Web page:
Yesterday at the UP College of Law, former Supreme Court Chief Justice and now member of the UP Board of Regents Reynato Puno opined that now is the best time to amend the country’s constitution.
Puno made the declaration after President Noynoy Aquino announced that Charter change (Cha-Cha) was not among his administration’s top priorities. In a straightforward manner, he said that the current charter had spawned a frail state–crippled by a weak electoral system, social inequalities, and most importantly, by a politically vulnerable judiciary.
I agree with the former chief justice that changes to the basic law of the land must be done now. I will also add that it should be initiated by President Noynoy and he must nurture the process to a satisfactory conclusion.
The time is now when the political capital of Noynoy is at its peak. Especially after he declared that he will not seek any other post after his term ends in 2016–unlike some people we know.
Puno in fact remarked that now is the time to talk about Cha-cha when the President has “pristine intentions.”
In my opinion, the exact nature of Noynoy’s intentions may not be that important since we do not have any way of ascertaining what they are. However, what is crucial is the perception of such intentions and to the extent that he currently enjoys high trust ratings, one can conclude that he is widely perceived to be indeed pristine.
Previous attempts to amend the charter have been rebuffed since the chief executive proposing it was perceived to be doing so for self-serving purposes. Now is the only time since 1987 that the President is seen to have different intentions. For this reason, if Noynoy pushes for charter change, then it could get greater traction this time around.
My unsolicited opinion: President Noynoy should not think that championing charter change will be a betrayal of his mother’s legacy. I forward the opinion that Tita Cory opposed Cha-cha in the past because she knew–in fact, felt it instinctively in her guts–that the previous proponents were motivated by less-than-noble intentions.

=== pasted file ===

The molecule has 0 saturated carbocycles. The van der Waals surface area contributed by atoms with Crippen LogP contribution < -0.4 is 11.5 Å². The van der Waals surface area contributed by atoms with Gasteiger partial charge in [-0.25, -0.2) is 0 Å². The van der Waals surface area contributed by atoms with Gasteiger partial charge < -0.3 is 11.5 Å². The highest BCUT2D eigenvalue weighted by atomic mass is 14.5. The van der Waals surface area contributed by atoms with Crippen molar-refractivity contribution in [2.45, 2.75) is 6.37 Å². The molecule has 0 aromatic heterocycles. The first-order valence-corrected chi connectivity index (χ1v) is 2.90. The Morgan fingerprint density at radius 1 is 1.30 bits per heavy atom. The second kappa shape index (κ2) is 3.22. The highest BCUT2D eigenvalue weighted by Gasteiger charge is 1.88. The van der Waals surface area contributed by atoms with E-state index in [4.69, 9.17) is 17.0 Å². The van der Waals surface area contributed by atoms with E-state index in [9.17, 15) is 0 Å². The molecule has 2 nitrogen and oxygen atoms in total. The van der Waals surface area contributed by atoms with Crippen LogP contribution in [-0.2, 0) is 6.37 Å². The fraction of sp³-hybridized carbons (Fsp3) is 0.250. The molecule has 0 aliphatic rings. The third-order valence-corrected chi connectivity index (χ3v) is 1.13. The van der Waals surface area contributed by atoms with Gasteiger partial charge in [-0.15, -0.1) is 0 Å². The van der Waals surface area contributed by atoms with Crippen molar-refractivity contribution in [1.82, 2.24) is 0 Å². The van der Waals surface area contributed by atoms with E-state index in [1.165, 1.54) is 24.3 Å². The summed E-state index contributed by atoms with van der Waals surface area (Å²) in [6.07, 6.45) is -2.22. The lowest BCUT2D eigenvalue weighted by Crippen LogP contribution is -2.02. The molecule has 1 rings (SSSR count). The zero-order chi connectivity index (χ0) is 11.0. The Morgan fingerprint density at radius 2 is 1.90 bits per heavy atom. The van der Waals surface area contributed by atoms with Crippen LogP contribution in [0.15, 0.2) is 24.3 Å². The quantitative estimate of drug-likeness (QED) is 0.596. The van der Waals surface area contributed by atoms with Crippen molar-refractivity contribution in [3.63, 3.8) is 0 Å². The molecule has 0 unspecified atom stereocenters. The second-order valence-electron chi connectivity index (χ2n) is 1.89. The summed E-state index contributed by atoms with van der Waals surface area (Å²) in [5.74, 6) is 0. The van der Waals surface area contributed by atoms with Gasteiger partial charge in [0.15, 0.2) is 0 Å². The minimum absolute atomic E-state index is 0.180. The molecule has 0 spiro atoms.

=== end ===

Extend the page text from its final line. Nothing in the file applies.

Tita Cory, I believe, will not opposed a Cha-cha pushed by President Noynoy.
I ask President Noynoy to open the process for charter change.
Why? That will be the subject of my next blog entries.
Here’s the easiest no-brainer-question (NBQ) I have composed so far.
Would his candidacy for the presidential post have been a viable one if Noynoy was not the son of his famous parents?
Would he be topping the surveys since September last year?
If his mother did not die in a very timely and opportune fashion in August last year?
If he was not the brother of Kris Aquino? Of Ballsy? Of Viel? Of Pinky?
If Mar Roxas did not make way for him?
If his girlfriend was not a run-a-way looker and a formidable politician in her own right?
But apparently to many voters, these are reasons enough for them to support Noynoy.
I just hope they have made the right choice.
In this blog entry, we continue sharing parts of the draft book on political institutions and policy making in the country. To sharpen the discussion, we focus our attention on tax policy-making with emphasis on tax measures adopted during the presidency of Fidel Ramos.
I believe this discussion is timely given recent warnings that the incoming president will be saddled with fiscal deficits and need to raise revenues by way of raising value-added-tax (VAT) rates and rationalization of current fiscal incentives.
The examination of tax policies is a good way of seeing the policy making process of a country in action. Taxation touches almost every aspect of the economy and society and taxation is the area of public policy where the most interests are at stake. For one, a number of public policy decisions (such as public spending and borrowing) and private economic behavior (such as spending and investments) are related to taxation.
Raising adequate tax revenues to finance government programs and support public policy thrusts is one of the key failures of the Philippine state since the colonial period. During the American colonial period, the efforts of the American-dominated Philippine Commission (which operated as a quasi-executive branch) to raise greater revenues were consistently opposed by the legislative assembly (composed largely of a Filipino elite that acquired land via Spanish land grants and the sale of church lands during the American occupation) (Golay 1984).